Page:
A Hobby or a Job?: A Multi-sited Examination of Gender and Labour Relations in Professional Women’s Road Cycling

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Ryder, Suzanne Elize (2021) A Hobby or a Job?: A Multi-sited Examination of Gender and Labour Relations in Professional Women’s Road Cycling. PhD thesis, Victoria University.

Abstract

Women’s road cycling is one of the oldest professional sports for women, yet current professional cyclists experience precarious labour conditions that relate to sexism, and lack of respect, recognition, and inclusion. Issues and challenges for women cyclists are often overshadowed by the sport’s much-celebrated progress of professionalism, for example, their inclusion in elite men’s races and a mandated minimum wage. My research questions are about how professional women cyclists and their labour are shaped and constrained by gender relations. This feminist ethnography includes two and a half years of fieldwork. The collected data consists of fieldnotes of participation in the local Melbourne, Australia road racing scene, and seven months of observations at the highest level of competition in elite road cycling in Europe – the Women’s World Tour. The voices of 15 elite and professional cyclists are included via the presentation of interview data. This data forms the backbone of this explicitly feminist study on professional women cyclists’ lived experiences. The methods and analysis were shaped by critical feminist theory and Raewyn Connell’s (1987, 2021) social constructionist gender framework. My findings show how the power of gender relations in the different sites of women’s cycling socialises women into a dominant masculine structure and culture that leads to the internalisation of socio-cultural norms that reinforce the current gender order. Women’s participation – even their progress in professional cycling – does not challenge the superior position of men in the field of cycling. This thesis explores the gender regimes of local and professional road cycling, women cyclists’ construction of labour, their suffering in the sport, and progress narratives that dominate the field. While resistance agency of women is also identified, gender and labour relations continue to be dominated by masculinity which constrains the impact of such practices. This research offers in-depth analysis of complex gender and labour relations that underlie the socio-cultural conditions that professional women cyclists are constantly exposed to.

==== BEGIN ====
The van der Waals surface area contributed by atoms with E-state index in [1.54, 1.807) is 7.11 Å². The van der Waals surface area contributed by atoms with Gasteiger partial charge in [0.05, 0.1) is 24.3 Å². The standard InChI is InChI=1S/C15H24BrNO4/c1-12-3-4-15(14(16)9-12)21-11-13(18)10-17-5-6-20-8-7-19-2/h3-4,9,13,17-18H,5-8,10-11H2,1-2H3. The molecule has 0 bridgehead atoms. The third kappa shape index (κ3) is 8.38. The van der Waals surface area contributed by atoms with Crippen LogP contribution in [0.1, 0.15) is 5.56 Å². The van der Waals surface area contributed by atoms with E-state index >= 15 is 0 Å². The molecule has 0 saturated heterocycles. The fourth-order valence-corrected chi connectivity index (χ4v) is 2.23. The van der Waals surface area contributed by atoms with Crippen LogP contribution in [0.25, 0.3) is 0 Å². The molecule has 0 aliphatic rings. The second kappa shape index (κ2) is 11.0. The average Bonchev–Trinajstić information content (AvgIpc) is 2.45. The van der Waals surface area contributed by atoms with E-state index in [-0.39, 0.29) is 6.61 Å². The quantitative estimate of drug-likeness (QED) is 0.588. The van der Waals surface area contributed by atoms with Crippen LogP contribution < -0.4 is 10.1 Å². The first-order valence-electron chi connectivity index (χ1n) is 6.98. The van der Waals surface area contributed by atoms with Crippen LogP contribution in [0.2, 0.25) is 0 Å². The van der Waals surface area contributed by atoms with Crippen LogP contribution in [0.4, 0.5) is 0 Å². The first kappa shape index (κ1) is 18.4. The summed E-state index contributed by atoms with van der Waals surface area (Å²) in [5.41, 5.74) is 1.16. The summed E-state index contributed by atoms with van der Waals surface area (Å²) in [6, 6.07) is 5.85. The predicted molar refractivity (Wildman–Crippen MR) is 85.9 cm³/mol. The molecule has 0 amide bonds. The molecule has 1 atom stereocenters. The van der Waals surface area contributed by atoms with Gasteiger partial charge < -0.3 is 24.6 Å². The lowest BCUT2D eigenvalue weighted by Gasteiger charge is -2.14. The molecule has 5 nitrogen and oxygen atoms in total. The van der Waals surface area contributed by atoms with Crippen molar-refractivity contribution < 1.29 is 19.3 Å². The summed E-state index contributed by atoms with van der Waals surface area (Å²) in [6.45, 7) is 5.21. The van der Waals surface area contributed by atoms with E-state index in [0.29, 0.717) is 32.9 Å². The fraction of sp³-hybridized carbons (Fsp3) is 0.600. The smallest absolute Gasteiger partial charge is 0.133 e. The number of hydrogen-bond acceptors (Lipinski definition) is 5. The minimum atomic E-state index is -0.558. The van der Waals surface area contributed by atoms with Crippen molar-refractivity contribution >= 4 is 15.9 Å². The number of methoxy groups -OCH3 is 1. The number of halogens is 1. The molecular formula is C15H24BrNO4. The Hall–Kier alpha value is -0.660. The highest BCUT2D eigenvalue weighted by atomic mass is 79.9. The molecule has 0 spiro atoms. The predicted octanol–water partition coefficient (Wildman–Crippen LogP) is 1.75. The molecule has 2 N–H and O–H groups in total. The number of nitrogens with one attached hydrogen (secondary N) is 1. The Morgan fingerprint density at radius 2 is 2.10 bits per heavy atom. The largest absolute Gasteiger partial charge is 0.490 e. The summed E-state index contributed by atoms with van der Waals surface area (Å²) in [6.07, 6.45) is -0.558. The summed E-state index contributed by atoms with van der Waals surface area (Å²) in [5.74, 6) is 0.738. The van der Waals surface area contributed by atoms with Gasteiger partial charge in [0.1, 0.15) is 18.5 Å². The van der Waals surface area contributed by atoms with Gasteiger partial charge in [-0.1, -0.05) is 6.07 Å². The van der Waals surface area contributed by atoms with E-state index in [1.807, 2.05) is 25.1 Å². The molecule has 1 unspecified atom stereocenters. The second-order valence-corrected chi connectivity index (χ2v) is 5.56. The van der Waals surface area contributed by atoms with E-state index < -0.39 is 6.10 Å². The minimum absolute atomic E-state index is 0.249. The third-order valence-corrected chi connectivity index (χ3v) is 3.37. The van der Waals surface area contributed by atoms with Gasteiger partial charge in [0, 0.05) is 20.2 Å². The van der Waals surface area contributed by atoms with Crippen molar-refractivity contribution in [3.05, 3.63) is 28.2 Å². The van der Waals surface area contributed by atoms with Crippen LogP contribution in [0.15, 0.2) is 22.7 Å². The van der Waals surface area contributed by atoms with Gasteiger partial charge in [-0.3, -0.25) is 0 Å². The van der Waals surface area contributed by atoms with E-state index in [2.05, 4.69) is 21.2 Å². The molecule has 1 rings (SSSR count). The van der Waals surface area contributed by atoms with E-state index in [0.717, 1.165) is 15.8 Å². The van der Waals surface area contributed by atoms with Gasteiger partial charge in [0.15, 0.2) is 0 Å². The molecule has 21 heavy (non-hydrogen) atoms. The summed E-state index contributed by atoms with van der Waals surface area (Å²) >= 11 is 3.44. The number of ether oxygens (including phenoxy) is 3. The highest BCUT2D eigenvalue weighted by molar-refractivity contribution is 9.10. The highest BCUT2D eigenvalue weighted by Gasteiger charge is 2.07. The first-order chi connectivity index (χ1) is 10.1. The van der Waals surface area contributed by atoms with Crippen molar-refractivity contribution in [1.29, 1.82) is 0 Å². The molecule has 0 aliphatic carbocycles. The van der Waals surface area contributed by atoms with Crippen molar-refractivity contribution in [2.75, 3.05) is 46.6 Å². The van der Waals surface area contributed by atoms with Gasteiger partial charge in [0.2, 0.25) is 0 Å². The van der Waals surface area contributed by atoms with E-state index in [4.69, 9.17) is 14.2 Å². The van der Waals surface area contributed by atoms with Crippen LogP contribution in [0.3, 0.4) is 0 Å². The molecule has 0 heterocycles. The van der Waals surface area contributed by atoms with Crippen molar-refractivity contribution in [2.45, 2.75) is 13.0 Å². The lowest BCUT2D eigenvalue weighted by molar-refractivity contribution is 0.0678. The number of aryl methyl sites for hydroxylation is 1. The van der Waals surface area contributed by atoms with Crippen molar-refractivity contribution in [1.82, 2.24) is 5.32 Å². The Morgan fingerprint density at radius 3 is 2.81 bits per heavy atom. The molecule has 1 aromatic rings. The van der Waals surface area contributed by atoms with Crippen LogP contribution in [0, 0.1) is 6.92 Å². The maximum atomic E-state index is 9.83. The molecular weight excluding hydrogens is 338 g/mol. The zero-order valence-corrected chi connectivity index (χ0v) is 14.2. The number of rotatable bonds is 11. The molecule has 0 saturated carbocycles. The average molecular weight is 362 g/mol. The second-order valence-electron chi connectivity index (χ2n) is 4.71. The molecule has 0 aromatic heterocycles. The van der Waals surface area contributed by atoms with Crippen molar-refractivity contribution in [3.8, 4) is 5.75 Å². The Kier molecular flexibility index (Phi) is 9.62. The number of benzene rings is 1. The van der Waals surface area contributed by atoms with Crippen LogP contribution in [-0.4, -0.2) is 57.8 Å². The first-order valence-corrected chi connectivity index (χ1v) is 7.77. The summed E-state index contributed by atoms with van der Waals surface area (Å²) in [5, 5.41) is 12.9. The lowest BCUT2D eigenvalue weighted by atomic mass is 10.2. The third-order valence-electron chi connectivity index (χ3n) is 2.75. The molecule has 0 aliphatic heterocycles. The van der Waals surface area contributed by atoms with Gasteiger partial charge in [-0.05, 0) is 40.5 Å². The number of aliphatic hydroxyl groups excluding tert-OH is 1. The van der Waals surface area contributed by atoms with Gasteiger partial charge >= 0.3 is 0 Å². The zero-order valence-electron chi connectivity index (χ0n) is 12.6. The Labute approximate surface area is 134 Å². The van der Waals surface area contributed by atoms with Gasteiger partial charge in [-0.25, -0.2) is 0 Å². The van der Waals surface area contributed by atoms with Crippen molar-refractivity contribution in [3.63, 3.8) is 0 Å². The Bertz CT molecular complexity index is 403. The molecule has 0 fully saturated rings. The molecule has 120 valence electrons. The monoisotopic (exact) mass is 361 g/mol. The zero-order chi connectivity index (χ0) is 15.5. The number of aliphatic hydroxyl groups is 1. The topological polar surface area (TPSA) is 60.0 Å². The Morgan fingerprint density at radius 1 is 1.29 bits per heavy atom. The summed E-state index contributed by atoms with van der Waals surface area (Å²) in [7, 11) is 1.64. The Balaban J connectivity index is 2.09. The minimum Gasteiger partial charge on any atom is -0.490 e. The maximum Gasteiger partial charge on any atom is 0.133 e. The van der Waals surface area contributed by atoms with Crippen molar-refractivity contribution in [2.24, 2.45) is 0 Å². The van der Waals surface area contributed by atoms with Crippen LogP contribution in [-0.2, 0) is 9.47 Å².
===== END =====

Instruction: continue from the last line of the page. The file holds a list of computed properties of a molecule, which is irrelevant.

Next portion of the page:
Item type Thesis (PhD thesis)
URI https://vuir.vu.edu.au/id/eprint/42975
Subjects Current > FOR (2020) Classification > 4405 Gender studies
Current > FOR (2020) Classification > 4410 Sociology
Current > Division/Research > Institute for Health and Sport
Keywords gender; labour relations; road cycling; women; professional cyclists; gender relations; ethnography; Melbourne; Australia; Europe; critical feminist theory; social constructionist gender framework
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